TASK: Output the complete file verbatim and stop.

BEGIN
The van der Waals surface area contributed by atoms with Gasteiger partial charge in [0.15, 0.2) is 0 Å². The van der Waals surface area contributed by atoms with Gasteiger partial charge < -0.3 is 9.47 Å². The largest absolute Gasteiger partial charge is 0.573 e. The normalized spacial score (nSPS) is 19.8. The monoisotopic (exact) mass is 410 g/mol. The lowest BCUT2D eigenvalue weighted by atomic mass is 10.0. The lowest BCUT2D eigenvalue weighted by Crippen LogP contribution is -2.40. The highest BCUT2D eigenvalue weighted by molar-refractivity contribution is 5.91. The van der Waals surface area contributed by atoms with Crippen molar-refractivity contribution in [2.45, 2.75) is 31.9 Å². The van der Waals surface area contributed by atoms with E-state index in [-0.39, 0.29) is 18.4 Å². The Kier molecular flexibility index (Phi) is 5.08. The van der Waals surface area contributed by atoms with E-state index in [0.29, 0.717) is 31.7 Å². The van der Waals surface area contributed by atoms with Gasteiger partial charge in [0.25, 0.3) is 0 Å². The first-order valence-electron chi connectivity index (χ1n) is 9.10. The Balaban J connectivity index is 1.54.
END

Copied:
The van der Waals surface area contributed by atoms with Gasteiger partial charge in [0.15, 0.2) is 0 Å². The van der Waals surface area contributed by atoms with Gasteiger partial charge < -0.3 is 9.47 Å². The largest absolute Gasteiger partial charge is 0.573 e. The normalized spacial score (nSPS) is 19.8. The monoisotopic (exact) mass is 410 g/mol. The lowest BCUT2D eigenvalue weighted by atomic mass is 10.0. The lowest BCUT2D eigenvalue weighted by Crippen LogP contribution is -2.40. The highest BCUT2D eigenvalue weighted by molar-refractivity contribution is 5.91. The van der Waals surface area contributed by atoms with Crippen molar-refractivity contribution in [2.45, 2.75) is 31.9 Å². The van der Waals surface area contributed by atoms with E-state index in [-0.39, 0.29) is 18.4 Å². The Kier molecular flexibility index (Phi) is 5.08. The van der Waals surface area contributed by atoms with E-state index in [0.29, 0.717) is 31.7 Å². The van der Waals surface area contributed by atoms with Gasteiger partial charge in [0.25, 0.3) is 0 Å². The first-order valence-electron chi connectivity index (χ1n) is 9.10. The Balaban J connectivity index is 1.54.